Rattan (Calamus) is sometimes mistaken for bamboo. There is a big difference — bamboos are in the grass family of plants, and rattans are among the hundreds of types of palm plants.
Rattan canes are solid, while bamboos are hollow. Both plants are used for making furniture, and strips of bamboo and rattan are also woven into wicker baskets and other handicrafts.
Wicker is the generic term for a woven fiber (usually natural plants), woven into functional items.
The theme for this week’s photo challenge at the WordPress Daily Post — WRONG — is a tough one! I settled on my rattan photos.
My sister and I bought rattan rocking chairs for our mother while in the Philippines. The group selling the chairs and rattan handicrafts grew rattan plants nearby and I took a few shots, and focused on the rattan spikes.
So what is wrong with this rattan?
Rattan – Calamus, Philippines
It may be obvious to you now, but at the time, I did not notice that it had been hacked into, until I downloaded the photos. I thought…oh no..my detail shot is marred and the palm was cut (though I was happy to see that it continued to grow).
Upon cropping the photo and looking at it closer…it looks like only the leaf frond was cut. So it was I — who was wrong!
Close up of spikes – Rattan palm. Rattan plants have spikes to help it climb over other plants — like vines — and to deter animals from eating the plant.
So….the rattan palm continues on its growth and travel upwards.
Some rattan can grow over 150 feet!
Can you follow the source of this rattan….from the top left corner to the bottom right, leading to the half-constructed “Nipa Hut”? More on the “Nipa Hut” at the end of the post…
Fresh strips of rattan
Rattan canes and strips, stored in the ceiling area of the workshop — I love the pattern of the ceiling, from the woven palm leaves.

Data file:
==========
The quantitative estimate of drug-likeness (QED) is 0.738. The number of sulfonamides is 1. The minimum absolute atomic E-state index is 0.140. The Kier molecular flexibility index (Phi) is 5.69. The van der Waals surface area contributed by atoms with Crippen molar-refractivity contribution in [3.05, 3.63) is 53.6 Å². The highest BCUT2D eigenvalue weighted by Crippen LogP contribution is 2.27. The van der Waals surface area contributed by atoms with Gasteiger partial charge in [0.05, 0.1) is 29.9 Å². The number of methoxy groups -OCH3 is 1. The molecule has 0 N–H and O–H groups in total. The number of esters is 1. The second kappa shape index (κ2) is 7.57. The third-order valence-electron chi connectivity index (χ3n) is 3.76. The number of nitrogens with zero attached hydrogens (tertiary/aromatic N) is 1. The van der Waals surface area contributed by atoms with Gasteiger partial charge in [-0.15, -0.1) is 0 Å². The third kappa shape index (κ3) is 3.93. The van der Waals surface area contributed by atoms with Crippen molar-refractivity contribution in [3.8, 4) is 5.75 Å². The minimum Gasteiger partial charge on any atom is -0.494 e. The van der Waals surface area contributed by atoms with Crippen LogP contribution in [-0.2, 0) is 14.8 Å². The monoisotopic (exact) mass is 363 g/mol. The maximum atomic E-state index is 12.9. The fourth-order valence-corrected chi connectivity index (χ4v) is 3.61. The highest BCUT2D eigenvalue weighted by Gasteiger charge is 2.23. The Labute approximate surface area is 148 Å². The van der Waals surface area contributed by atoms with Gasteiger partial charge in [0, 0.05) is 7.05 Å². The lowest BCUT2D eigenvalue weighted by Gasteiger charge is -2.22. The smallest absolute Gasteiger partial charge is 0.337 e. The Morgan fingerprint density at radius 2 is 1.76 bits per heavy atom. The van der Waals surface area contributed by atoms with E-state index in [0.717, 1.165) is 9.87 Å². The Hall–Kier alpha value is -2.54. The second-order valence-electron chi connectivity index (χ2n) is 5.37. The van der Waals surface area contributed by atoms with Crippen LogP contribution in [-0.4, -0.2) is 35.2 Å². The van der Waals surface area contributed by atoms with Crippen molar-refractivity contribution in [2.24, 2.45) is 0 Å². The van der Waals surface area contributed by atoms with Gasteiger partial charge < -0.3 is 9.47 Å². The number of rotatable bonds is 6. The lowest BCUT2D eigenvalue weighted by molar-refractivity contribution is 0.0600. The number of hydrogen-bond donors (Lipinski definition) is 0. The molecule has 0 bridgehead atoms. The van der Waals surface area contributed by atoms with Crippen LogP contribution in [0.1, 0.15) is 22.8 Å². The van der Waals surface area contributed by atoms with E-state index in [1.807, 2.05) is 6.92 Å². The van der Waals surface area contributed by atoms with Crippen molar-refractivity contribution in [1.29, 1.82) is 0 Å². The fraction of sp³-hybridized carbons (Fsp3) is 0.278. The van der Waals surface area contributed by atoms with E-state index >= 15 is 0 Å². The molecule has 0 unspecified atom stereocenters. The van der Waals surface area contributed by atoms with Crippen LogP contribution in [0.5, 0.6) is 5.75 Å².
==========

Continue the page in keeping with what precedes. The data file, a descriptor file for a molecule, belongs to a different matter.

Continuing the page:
Kitty napping on a well-used, woven rattan chair.
Rattan Seedlings – propagation of rattan is only possible from fresh seeds.
Most of the world’s rattan grow in Indonesia, followed by the Philippines, Sri Lanka, Malaysia and Bangladesh. Rattans help the overall ecosystem of forests, and unsustainable harvesting can be a problem.
We noted — at least in the area where we bought the rocking chairs — locals working with government programs to replant rattan in the area, and to help create a future plant and material source for the local handicraft industry.
And a note about Nipa Huts:
A Nipa hut, also called “bahay kubo” is a type of traditional Philippine stilt house. Bahay Kubo translates to cube house, and kubo means cube in English.
The name “Nipa Hut” came during the American colonial era.— named after the thatched nipa palm fronds used for the roof. Nipa hut photos below from the late 1800’s via the Gutenberg website.
Small, very basic Nipa Hut above, and below, image from inside of another type of nipa hut.
Nipa hut behind man climbing coconut tree to collect “tuba” — coconut sap wine. Hollow bamboo tubes are used to contain the wine. Images from the book “The Philippine Islands” by Ramon Reyes Lala. It was published in 1898 by the Continental Publishing Company.